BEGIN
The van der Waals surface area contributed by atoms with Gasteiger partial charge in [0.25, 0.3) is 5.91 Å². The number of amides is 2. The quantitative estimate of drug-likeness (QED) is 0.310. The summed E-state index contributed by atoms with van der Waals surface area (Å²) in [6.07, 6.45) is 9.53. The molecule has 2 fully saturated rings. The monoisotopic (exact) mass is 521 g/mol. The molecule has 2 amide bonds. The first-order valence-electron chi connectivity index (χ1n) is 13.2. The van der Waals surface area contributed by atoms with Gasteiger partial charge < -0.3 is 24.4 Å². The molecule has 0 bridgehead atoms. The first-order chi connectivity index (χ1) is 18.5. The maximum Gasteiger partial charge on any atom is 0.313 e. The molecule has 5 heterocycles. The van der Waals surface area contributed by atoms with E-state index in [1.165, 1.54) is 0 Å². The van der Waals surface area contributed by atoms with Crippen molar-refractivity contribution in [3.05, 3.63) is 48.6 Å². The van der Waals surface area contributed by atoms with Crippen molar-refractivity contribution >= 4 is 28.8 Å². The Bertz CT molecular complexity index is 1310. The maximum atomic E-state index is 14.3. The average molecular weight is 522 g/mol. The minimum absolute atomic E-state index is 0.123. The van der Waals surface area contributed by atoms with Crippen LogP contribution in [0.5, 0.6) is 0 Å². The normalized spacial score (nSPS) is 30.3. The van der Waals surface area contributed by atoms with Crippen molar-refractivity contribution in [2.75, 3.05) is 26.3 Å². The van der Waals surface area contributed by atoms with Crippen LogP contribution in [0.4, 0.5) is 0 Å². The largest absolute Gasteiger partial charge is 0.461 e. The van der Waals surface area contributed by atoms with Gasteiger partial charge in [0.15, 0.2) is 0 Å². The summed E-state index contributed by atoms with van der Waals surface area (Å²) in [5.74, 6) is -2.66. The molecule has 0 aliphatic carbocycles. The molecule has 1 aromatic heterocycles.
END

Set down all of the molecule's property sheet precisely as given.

The van der Waals surface area contributed by atoms with Gasteiger partial charge in [0.25, 0.3) is 5.91 Å². The number of amides is 2. The quantitative estimate of drug-likeness (QED) is 0.310. The summed E-state index contributed by atoms with van der Waals surface area (Å²) in [6.07, 6.45) is 9.53. The molecule has 2 fully saturated rings. The monoisotopic (exact) mass is 521 g/mol. The molecule has 2 amide bonds. The first-order valence-electron chi connectivity index (χ1n) is 13.2. The van der Waals surface area contributed by atoms with Gasteiger partial charge < -0.3 is 24.4 Å². The molecule has 0 bridgehead atoms. The first-order chi connectivity index (χ1) is 18.5. The maximum Gasteiger partial charge on any atom is 0.313 e. The molecule has 5 heterocycles. The van der Waals surface area contributed by atoms with E-state index in [1.165, 1.54) is 0 Å². The van der Waals surface area contributed by atoms with Crippen molar-refractivity contribution in [3.05, 3.63) is 48.6 Å². The van der Waals surface area contributed by atoms with Crippen molar-refractivity contribution >= 4 is 28.8 Å². The Bertz CT molecular complexity index is 1310. The maximum atomic E-state index is 14.3. The average molecular weight is 522 g/mol. The minimum absolute atomic E-state index is 0.123. The van der Waals surface area contributed by atoms with Crippen LogP contribution in [0.5, 0.6) is 0 Å². The normalized spacial score (nSPS) is 30.3. The van der Waals surface area contributed by atoms with Crippen molar-refractivity contribution in [2.75, 3.05) is 26.3 Å². The van der Waals surface area contributed by atoms with Crippen LogP contribution in [0.4, 0.5) is 0 Å². The largest absolute Gasteiger partial charge is 0.461 e. The van der Waals surface area contributed by atoms with Gasteiger partial charge in [0.15, 0.2) is 0 Å². The summed E-state index contributed by atoms with van der Waals surface area (Å²) in [5.74, 6) is -2.66. The molecule has 0 aliphatic carbocycles. The molecule has 1 aromatic heterocycles.